BECAUSE of hard times in their own country, many Filipinos have sought work in other lands in recent years. In one such country, a Filipino maid was asked recently what she thought about the dramatic changes that have taken place in Manila, and whether she would now go home.
``Not me,'' she said; ``I'm waiting for the revolution of the dark skins.''
Her remark underlines the problem confronting the new government of President Corazon C. Aquino. It is the perception of many ordinary Filipinos that hers is a revolution of the rich (and often lighter-skinned) against the rich, and that it has not yet touched the masses. Politics and moneymaking in the Philippines have long been dominated by a few dozen powerful families. Mrs. Aquino comes from this class, despite her obvious concern for the well-being of her countrymen at large.
Now the question is whether the new elite can improve conditions fast enough for the 70 percent of the people who live in rural areas, as well as the urban poor. Mrs. Aquino can count on renewed support from the United States. In his weekend phone conversation with former President Marcos, President Reagan properly dampened Mr. Marcos's talk of a comeback. Mr. Reagan made it clear that the US supports the Aquino government.
Reagan had earlier phoned Aquino and underscored that support. Tangible evidence was the US decision to increase its aid to the Philippines by about $150 million even in a time of budget hold-down.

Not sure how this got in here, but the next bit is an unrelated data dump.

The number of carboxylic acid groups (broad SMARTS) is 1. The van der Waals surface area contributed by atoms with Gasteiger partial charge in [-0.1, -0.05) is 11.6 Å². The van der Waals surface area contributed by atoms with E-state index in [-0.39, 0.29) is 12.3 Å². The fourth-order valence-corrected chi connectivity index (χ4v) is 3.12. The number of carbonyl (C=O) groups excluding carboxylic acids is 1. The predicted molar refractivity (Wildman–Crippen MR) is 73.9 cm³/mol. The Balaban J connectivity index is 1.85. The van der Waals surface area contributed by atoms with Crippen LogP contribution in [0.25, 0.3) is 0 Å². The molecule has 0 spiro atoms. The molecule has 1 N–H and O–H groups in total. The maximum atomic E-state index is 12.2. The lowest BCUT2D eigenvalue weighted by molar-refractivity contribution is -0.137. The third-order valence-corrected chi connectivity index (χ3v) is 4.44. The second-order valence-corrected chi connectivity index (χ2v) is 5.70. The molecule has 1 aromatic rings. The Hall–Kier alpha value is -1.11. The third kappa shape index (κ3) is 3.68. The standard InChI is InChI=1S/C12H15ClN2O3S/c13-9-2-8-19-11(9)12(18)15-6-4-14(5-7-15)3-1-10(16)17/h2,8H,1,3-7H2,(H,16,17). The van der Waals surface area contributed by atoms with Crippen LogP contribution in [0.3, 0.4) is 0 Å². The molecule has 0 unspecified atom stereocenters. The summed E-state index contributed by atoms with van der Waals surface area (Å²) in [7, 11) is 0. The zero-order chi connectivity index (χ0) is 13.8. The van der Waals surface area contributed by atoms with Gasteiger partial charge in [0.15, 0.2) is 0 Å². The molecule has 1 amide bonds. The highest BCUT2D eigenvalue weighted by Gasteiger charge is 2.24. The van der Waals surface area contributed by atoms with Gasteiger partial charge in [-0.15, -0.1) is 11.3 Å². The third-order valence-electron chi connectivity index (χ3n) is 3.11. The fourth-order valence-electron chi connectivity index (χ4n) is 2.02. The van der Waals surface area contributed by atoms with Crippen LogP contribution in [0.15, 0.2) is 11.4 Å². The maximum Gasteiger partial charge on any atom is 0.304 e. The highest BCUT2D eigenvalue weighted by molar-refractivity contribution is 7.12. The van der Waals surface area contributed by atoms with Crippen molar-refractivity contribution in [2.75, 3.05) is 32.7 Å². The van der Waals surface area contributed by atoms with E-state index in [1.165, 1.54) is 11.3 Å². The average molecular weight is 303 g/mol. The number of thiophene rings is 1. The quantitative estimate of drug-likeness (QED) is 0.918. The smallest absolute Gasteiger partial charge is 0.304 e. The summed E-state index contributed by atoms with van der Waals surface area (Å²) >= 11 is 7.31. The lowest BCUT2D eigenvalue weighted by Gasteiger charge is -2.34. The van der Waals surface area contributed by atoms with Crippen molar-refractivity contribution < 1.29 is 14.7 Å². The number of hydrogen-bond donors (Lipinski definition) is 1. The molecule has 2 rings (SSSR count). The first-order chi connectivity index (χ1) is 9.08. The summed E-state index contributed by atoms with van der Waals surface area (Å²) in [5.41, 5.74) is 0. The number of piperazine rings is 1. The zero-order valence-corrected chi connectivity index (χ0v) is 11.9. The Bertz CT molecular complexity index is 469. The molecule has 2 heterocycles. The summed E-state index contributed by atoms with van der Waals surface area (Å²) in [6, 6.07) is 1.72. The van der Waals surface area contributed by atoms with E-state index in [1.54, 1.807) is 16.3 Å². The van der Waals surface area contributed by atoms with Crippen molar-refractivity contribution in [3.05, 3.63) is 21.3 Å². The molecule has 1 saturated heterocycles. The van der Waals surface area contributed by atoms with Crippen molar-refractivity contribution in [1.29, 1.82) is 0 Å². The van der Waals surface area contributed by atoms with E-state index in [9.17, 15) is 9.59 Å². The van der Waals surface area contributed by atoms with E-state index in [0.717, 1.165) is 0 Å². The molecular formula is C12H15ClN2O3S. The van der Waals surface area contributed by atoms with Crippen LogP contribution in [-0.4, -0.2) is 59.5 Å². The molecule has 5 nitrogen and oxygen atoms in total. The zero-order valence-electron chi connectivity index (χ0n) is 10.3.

Aquino may also visit the US later this year -- her first American visit since becoming President. It would be a mistake to underestimate her determination. She it was who emerged from relative political obscurity to assume the cause of her murdered husband and capture the imagination of millions of Filipinos. She it was who made the tough decision that President Marcos had to leave the country.
Not many people know of another tough tactic by Aquino. Although former President Marcos has indicated his desire to find asylum in some country other than the US, no government has so far been willing to take him. One reason is that Aquino has taken a strong position with governments that toyed with the prospect. She wants Mr. Marcos in the US. She believes the best chance of bringing successful legal action against him for his misdeeds is in American courts, and has warned other governments against accepting him.
Still, there are rumblings of discontent with the new regime in Manila, and Aquino appears to be having a very short political honeymoon. On the right are those Marcos supporters who have been increasingly vocal in recent days. They see their political spoils either disappearing or being threatened. They are being encouraged by defiant pronouncements from Marcos.
On the left are the Communists -- the New People's Army, between 15,000- and 20,000-strong. In the new elite that now rules in Manila there appears to be some naivet'e about the strength and commitment of the Communists. So far, Aquino has been unsuccessful at defanging them. Assassinations, ambushes, and military operations continue to be mounted against the Army by the guerrillas.
Within Mrs. Aquino's ruling coalition there is criticism, and powerful individuals are biding their time before perhaps making their own moves for power. Vice-President Salvador H. Laurel wanted the presidency for himself and is close at hand, should Aquino stumble. Defense Minister Juan Ponce Enrile, a man of ambition, played a key role in the recent turnover of power. It is difficult to believe he has ruled himself out as a possible successor to Aquino.
And beyond all this are the needs of the poor and the frustrated to be met.
As has been said before, the departure of Mr. Marcos did not solve the problems of the Philippines. It merely marked a new beginning.